Greed, treachery, and unexpected kindness surround a power struggle over an early 20th-century gold mine in this debut novel.
Sadie Rose Wheeler believes her parents died in the San Francisco earthquake of 1906. But then she receives a letter informing her that the millionaire Henry Crabtree, who has died, named her as his daughter and heir to the Crabtree Mine in Goldfield, Nevada. Like the parents who adopted her, Henry and his wife were a white-Chinese pairing. Sadie appears white but has uniquely shaped green eyes. Her ethnicity is not the only thing people try to guess about her as the young woman stubbornly manages her newly acquired gold mine alone, paying her workers in real dollars instead of scrip; supervising the dirty, dangerous operations herself; and caring about the men—in contrast to the other gold barons, who are trying to suppress another labor riot. Henry’s jealous wife, Parthena, wants the mine and employs union agitator James McKenna first to convince, then to force Sadie to sign over the land. Sadie—facing off against Parthena, McKenna, union-busting sexist capitalists, and her shady suitor, Pierce Langston—finds unexpected help in the form of a handsome opium addict named Nick Cain. Double-dealing and murder swirl around Sadie as she mourns the death of her infant son and seeks the truth about her unnamed mother, who came to America seeking the “Gum Shan”—the gold mountain—which may turn out to be something more than just where the precious metal can be found.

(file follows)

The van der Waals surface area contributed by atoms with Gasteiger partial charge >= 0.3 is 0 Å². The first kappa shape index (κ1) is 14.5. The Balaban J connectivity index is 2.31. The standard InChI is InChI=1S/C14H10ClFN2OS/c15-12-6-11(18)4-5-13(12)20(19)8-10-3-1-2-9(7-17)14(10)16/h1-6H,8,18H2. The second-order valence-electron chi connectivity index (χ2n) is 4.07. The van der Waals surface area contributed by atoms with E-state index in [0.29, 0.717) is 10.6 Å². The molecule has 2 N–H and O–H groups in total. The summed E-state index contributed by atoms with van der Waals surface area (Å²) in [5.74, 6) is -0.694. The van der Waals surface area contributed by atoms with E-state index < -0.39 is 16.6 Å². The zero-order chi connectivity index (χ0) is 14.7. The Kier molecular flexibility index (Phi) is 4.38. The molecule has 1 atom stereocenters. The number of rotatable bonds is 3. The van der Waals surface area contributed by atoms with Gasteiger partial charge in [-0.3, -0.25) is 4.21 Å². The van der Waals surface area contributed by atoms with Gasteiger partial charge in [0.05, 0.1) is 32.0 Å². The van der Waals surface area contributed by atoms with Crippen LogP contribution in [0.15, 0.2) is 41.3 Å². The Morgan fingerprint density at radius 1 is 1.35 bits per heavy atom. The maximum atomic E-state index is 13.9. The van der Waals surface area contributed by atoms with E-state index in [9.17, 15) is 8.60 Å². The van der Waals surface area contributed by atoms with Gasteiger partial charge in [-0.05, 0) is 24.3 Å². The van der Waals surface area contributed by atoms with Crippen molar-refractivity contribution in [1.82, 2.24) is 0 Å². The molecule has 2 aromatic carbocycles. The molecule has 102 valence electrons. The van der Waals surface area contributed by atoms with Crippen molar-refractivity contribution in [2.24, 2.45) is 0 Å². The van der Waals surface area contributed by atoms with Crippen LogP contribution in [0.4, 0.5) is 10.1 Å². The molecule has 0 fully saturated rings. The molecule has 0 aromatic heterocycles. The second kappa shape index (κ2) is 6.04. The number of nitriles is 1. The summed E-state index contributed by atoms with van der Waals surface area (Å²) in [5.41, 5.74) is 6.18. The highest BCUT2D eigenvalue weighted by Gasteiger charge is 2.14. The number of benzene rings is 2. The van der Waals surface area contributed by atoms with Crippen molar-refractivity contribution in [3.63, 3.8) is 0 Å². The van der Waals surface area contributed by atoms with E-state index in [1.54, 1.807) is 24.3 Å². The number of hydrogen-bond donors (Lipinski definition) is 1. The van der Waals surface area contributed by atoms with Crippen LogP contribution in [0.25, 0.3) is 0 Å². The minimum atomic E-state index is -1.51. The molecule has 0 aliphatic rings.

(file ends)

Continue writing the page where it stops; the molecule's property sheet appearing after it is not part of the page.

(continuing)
Though fast-moving and with an economy of description, Love’s novel evokes the danger and adventure of this clash of the Wild West and Eastern radicalism in beautiful, cinematic language that is at times reminiscent of James Dickey. (“Blue moonlight colored the whole world in loneliness”; “She peeked through her arm” at McKenna, “as if stealing a look from a familiar hiding place.”) The main characters, including villains Parthena and McKenna, are complex, with a heart lurking somewhere, while Sadie and especially Nick have their flaws. It is rather like The Grapes of Wrath meets On the Waterfront. The author researched the era’s history to use correct terminology—scrip; prostitutes’ cribs. And he spices the dialogue with a phonetic vernacular that enhances the characters without becoming distracting. The mix of humor, sarcasm, and menace among the miners and the owners, juxtaposed with tender moments between Nick and Sadie, is at turns riotously funny and heartwarming, making this a gratifying page-turner. Unfortunately, there seems to be a rush toward the conclusion, as if Love became exhausted. The evocative descriptions drop away, leaving blocks of dialogue with screenplay terms (“[silence]”). Nick’s last, fateful decision is not sufficiently developed, causing the final chapter to abruptly descend like a curtain. There are also some distracting misspellings (“light shinning”; “fill out of his chair”) and punctuation errors (“Ghosts won’t hurt you, “Nick said) that need tweaking.
A gripping historical romance/thriller with an informed political bent.